Back in the late 90s and early 00s, government pool cars meant only two models—locally assembled Mitsubishi Pajero SUVs built by state-run Progoti, or the three-box Proton Saga, both finished in the kind of flat, milky paint that would make new car buyers avoid white for the rest of their lives. Both these cars are solidly intertwined in our nation's history—they ferried around government officials and servicemen for nearly a decade before being phased out and replaced with newer models of these cars.
While the Pajero was certainly more popular and deservingly so, the Saga was a more “interesting” car for anyone with the slightest inclination towards odd and quirky cars. This first generation Saga, based on the Mitsubishi Lancer from the late 80s, had squishy soft suspension that made it roll around even in the slightest of bends, wheezy 1.3 litre motors that had a surprising amount of torque, and a proclivity for swaying back and forth if you pressed the middle pedal a bit too hard. It certainly wasn't a good car in any way—but it got the job done with a fair degree of reliability. The subsequent generations were more of the same.
From 2016 on, the Saga was thoroughly revamped through the introduction of a new platform, engines, styling and interior treatment. Assembled through CKDs by PHP Automobiles at a dedicated factory in Chittagong, this new Proton is much updated and a far cry from the three box that made the original Saga a fairly iconic shape.
Once you're inside, you start noticing a couple of things that can make you go either way with your opinion. Unlike every other new car on the planet, the Saga's dash is a low slung, spartan affair. Unlike the bloated dashboards of other cars, which try to cram as much equipment into their bloated forms as possible, the Saga's dash slopes down onto a thin centre console housing the basic air-con and radio controls in a nostalgic layout. Anyone who feels the late 90s were the height of interior ergonomics (myself included) will feel right at home. Oh, and if you expect anything other than hard plastics and cloth, you're snooping around in the wrong segment.
On the move, the 1.3 litre VVT 4 cylinder hiding under the Saga's bulbous hood feels a little sluggish in the low end of the rev range, with not much power at the top either. With 94 HP @5750 RPM and 88lb-ft of torque@4000 RPM routed through a drone-y CVT gearbox, that shouldn't be surprising (the CVT equipped Saga reaches 100 km/h in 13.1 seconds, the manual does it in 12.2– yikes!). What is actually surprising is the zippiness of the handling—while the steering is generally uncommunicative at low speeds, it tightens up quite nicely as you press on, with the skinny tyres allowing you to change direction in near-split seconds. In its own way, the Saga is quite reminiscent of a late 80s hot hatch—underpowered, but provides boatloads of handling fun. If provoked enough, the Saga can resemble a happy little dog as it takes corners on three wheels, a single rear wheel skipping in the air as the zippy little Proton bounds around the curve.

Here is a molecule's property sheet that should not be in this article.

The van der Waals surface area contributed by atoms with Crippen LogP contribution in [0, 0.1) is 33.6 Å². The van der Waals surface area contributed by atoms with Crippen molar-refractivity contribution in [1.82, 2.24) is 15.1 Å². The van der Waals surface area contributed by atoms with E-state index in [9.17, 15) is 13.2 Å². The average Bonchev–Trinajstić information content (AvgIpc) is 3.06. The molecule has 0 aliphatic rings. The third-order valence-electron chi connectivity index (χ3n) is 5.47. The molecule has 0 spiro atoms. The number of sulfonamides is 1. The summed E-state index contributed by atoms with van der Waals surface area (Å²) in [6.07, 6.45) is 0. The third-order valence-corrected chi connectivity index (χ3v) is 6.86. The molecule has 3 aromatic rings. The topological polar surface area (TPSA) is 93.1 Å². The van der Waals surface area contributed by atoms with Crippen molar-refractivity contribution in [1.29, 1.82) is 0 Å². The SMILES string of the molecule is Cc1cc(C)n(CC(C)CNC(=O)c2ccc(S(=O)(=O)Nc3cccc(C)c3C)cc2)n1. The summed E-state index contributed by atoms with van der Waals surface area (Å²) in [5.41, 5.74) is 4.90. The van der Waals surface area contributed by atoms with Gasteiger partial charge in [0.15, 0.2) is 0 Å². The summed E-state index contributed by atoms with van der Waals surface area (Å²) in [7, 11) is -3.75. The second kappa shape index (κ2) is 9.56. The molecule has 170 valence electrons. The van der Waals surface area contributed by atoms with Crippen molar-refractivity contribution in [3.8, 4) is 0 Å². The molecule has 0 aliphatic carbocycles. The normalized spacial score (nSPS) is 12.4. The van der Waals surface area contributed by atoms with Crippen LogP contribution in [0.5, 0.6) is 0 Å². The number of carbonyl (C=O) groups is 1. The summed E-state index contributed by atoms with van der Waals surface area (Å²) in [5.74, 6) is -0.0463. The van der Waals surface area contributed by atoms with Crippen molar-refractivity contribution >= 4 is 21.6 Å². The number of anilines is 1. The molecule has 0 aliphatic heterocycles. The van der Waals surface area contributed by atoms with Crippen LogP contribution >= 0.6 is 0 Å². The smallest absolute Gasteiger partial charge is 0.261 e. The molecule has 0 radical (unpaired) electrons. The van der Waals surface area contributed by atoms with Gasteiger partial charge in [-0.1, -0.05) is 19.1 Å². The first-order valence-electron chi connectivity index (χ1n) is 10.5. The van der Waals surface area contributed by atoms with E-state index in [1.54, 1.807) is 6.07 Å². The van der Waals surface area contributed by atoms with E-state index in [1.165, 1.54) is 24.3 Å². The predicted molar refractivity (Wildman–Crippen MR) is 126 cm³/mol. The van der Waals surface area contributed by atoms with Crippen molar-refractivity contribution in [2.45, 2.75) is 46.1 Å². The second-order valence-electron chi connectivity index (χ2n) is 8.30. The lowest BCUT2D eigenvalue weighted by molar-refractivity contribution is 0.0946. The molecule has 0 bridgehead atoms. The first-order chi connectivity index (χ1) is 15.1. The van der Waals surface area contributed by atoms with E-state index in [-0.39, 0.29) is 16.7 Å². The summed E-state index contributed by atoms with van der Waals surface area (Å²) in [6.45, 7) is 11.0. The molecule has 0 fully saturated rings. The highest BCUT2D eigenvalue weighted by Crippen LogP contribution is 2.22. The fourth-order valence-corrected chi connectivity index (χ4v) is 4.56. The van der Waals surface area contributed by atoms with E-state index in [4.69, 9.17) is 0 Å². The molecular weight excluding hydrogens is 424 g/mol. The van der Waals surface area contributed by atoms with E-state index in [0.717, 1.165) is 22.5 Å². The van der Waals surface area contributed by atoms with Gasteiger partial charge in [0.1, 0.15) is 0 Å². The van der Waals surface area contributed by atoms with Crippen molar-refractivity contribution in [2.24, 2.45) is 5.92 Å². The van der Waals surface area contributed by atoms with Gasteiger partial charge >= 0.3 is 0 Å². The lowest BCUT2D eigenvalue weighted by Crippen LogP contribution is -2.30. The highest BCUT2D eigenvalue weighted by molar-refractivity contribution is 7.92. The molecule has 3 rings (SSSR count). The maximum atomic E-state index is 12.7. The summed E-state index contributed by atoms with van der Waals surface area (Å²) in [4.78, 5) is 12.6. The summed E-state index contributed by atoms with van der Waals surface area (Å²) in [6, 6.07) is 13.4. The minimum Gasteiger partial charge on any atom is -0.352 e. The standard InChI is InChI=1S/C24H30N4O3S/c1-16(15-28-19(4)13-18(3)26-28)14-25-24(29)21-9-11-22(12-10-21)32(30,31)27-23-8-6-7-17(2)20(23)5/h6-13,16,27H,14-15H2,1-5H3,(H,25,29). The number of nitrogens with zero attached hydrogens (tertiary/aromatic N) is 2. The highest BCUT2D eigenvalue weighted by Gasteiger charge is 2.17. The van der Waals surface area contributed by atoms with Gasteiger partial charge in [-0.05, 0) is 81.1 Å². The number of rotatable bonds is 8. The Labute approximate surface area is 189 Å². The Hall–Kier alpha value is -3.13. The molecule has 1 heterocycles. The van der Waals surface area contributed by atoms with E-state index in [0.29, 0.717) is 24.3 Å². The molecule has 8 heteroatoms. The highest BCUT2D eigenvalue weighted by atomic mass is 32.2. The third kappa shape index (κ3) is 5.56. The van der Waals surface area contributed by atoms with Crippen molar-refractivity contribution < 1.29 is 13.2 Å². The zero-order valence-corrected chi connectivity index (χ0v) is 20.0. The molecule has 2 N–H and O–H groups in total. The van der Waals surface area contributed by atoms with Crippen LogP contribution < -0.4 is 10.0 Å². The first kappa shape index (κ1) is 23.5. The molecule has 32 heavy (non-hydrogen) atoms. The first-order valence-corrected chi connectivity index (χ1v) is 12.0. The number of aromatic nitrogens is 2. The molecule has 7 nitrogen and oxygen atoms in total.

The visibility is fantastic, the comfort less so. The damping is standard for cars of this grade, and the road noise and engine noise streaming into the cabin is an issue that can only be solved by buying something more expensive. The cloth seats provide good support but are thinly padded, so you won't be as cushioned as you might be in a Suzuki Swift or the Hyundai Xcent. However, the Saga is a significantly better looking car than either of those, so there's that. There's subtle bulges along the hood and roof, with smartly creased sides that reduce the visual height of this otherwise tall economy car. In black it looks composed and dignified compared to its hatchbacks-with-tacked-on-butts rivals; in bright colours it looks playful and fun. If nothing else, Proton got the styling perfectly right.
It doesn't have any standout equipment to talk about. The Saga is basic, utilitarian motoring for people with a budget and not much requirement other than going from point A to B. It doesn't offer much in terms of spirited driving, but it still provides cheap thrills thanks to its lively handling, which can honestly be described as one of the best in the segment. It's decidedly old school in every department, but at the end of the day it's an honest attempt at economy motoring that is largely free of gimmicks, and it must be applauded for that. More importantly, it's a sign of how Proton is moving on, and Bangladesh with it.
Engine: 1300cc VVT petrol 4-cylinder, 94 HP and 88 lb-ft torque.
Gearbox: CVT, front wheel drive.
Features and options: 185/55 tyres with 15-inch alloy wheels, ventilated disc brakes front and drums rear,
multi-function adjustable steering wheel, automatic
air-conditioning, 6 cup holders, parking sensors with mirror mounted rearview camera, CD/AM/FM/MP3/Bluetooth/Ipod Double DIN entertainment system, front and rear USB
charging, dual airbags, ABS/EBD/ESC/TC/BA, first-aid kit.
Price: 18,50,000 Taka.
For details, contact PHP Automobiles Ltd.